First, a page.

If Shirelle were to have a chance to sit down and speak with her legislators, she would say, “There should be more ADA [Americans with Disabilities Act] compliance. The streets and sidewalks, restaurants and businesses need to be more efficient for someone like me. We shouldn’t have to fight this hard to get the things we need.” Ultimately, she wants people to know that her life is not easy, but she’s grateful that she works for a place that believes in the ADA. Shirelle speaks about particularly difficult times she had attending events at other theatres and stadiums where the accessible seating was far back, segregated and in tight spaces. She also talks about how ridiculous and onerous the process is for getting a new wheelchair. “I think it’s crazy we have to wait five years to get a new chair. It used to be four.” She keeps her old chair as back-up because, if her current chair breaks down, she has to get it serviced, which can take weeks.
As she’s in the position to watch a lot of films, Shirelle thinks thrillers and horror are the tops. “A Quiet Place” was a very good one that came out lately; she also loved “Black Panther.” Frankly, Shirelle never gets sick of movies, but she does get sick of eating popcorn. If she got to make her own movie theatre, there would be reclining chairs, on ramps (no steps) and everything would be purple.
Shirelle has two nieces, Markayla (17) & Majesty (19). Shirelle says, “They are the joys of my life.” She also has a dear friend, Beulah, who has a disability from a fall and lives nearby in the apartment complex where Shirelle lives. The two of them hang out all the time, go to the movies and watch movies at home. Beulah cooks meals, while Shirelle feels less confident in the kitchen. She likes to help though. She’s especially fond of her friend’s spaghetti with meat sauce and garlic bread.
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It’s a Tuesday afternoon in mid-December, a bustling day in the plaza where the Midtown Arts Cinema resides. The theatre itself is always very busy this time of year, between holiday blockbusters, people taking a break from shopping and private parties or rentals. Ten months after our first conversation with Shirelle, after making yet another treacherous journey through the parking lot, perhaps made more so by holiday traffic, Shirelle is on a day off from the theatre, but has opted to return to Starbucks. “Santa Baby” and “It’s the Most Wonderful Time of the Year” pipe in over the conversation, and she’s dressed up for the occasion.
Some things have shifted in Shirelle’s life over the course of the year, though much has remained blessedly stable.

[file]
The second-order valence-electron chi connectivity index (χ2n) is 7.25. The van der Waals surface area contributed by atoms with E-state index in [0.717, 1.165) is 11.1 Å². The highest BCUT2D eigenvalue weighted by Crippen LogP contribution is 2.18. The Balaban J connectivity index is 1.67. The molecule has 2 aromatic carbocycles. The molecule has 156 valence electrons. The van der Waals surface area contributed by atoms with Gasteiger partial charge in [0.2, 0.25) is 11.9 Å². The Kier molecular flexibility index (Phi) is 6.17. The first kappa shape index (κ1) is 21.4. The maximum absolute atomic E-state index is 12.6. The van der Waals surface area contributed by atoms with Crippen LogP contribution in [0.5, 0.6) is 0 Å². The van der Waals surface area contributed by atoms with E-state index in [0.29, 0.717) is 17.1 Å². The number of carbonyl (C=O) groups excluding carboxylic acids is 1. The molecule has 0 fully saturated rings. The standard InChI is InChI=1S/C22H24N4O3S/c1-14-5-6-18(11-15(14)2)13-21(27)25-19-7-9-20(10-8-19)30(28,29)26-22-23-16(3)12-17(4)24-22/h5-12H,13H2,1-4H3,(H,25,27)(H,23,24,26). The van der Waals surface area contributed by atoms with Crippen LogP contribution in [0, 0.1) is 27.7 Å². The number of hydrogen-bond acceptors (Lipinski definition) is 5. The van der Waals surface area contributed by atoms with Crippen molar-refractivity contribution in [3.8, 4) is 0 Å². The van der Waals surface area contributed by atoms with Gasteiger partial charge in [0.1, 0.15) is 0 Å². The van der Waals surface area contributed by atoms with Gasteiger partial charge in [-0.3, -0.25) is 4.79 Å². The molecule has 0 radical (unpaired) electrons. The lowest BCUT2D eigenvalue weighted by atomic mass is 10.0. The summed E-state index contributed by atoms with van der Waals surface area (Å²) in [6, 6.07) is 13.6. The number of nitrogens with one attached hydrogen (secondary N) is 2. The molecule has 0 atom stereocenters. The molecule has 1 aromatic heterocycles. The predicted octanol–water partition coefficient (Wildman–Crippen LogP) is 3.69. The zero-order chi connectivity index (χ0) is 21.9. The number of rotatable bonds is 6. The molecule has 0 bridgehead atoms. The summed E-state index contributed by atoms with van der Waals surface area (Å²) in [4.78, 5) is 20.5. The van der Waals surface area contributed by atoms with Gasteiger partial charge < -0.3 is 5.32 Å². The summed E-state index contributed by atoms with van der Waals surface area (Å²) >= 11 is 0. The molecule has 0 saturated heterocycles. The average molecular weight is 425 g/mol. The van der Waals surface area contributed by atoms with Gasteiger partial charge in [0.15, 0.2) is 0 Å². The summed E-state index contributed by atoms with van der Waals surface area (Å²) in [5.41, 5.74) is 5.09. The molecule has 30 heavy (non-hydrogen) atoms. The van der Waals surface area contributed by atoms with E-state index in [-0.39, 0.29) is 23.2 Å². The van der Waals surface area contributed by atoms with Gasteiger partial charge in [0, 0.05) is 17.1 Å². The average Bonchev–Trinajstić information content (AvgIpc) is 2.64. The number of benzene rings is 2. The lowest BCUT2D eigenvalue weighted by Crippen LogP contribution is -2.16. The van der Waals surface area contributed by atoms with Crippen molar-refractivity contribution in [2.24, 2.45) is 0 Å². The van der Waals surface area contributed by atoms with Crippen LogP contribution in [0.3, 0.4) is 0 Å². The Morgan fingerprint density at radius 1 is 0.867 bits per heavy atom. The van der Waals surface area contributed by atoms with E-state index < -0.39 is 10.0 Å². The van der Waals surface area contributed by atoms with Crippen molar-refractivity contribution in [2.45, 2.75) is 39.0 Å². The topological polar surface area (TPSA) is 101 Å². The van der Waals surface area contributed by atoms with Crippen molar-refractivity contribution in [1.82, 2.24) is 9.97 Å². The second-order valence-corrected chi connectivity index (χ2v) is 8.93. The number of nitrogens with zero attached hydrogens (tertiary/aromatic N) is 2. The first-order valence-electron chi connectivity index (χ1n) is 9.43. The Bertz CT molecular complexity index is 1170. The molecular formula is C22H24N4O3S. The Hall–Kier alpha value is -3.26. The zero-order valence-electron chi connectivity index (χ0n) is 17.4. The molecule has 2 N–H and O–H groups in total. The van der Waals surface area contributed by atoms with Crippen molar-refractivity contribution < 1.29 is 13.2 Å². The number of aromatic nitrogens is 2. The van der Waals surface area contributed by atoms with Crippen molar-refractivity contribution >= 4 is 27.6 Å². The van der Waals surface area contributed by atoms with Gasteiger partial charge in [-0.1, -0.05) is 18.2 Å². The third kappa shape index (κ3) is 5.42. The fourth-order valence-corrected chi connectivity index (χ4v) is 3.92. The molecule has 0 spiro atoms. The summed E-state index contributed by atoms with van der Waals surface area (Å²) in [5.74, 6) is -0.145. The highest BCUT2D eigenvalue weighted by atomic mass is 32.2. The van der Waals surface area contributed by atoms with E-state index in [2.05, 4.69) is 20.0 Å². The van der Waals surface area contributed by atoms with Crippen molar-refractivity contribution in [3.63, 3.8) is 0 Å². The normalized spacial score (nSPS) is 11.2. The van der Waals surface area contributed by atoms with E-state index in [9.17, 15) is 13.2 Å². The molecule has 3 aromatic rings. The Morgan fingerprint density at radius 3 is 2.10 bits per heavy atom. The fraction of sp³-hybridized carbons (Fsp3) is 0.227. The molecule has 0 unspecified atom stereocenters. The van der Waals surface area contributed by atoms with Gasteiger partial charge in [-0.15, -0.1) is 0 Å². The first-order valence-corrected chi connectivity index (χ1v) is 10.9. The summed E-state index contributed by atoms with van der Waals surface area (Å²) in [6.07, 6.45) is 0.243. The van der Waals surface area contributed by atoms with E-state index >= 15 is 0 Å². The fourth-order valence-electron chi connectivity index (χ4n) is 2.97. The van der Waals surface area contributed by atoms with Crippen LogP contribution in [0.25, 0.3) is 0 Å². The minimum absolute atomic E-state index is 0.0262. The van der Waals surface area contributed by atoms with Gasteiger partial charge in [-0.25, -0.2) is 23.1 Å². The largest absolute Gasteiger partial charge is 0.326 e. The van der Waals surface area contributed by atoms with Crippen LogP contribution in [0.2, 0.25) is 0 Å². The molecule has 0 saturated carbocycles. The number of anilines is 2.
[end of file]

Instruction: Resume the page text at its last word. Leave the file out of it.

Of note, her sister had been ill and had to live in a nursing home for a while. “By the grace of God, she’s back home now,” says Shirelle. The two of them are able to share the same home health aide, which works nicely for them both.
Despite her sister’s health challenges, this year has mostly been steady going for Shirelle. “Harriet” was definitely Shirelle’s favorite film of the year because she says the story was so compelling, and the heroine was very courageous. It didn’t hurt that the film was made nearby and featured some Atlanta actors.
Shirelle dreams of travel. She’d love to go to Las Vegas one day, so she can see the Bellagio hotel and shop around. She’d also love to go on a cruise to the Bahamas. Back in high school, Shirelle loved to play wheelchair sports, including soccer (her favorite), hockey, track and field and basketball. It led her to be able to go to San Diego, which is how she caught the idea to travel much more one day.
Her biggest dream is to become a motivational speaker. Her message? “Don’t give up on yourself!” She feels like people need to hear how important it is to persevere, even if they feel like their life is hard or they are different. With inspirations like her mom, grandmother, sister and now the people she works with, her message is clear and easy to stick to. “I think my job is what shaped me into the woman I am. They treat me like every other employee. I can always talk to them.”
In fact, even though it’s her day off, Shirelle makes yet another journey across the parking lot from Starbucks back to the theatre, just so she can say hi to her friends at work. Her colleagues report that they recently drew names for “Secret Santa,” and everyone was trying to steal Shirelle’s name from each other because each of them wanted that opportunity. Do the other employees think that companies like theirs should work harder to hire people with disabilities? They feel like it was maybe easier for the theatre because it is already a physically accessible space, but there’s obviously a culture of inclusion that goes way beyond physical accommodation. “Shirelle is the energy of this place,” one young man says, as he wipes the counter.
Writer: Lynsey Weatherspoon & Kelly Blackmon, Photographer: Lynsey Weatherspoon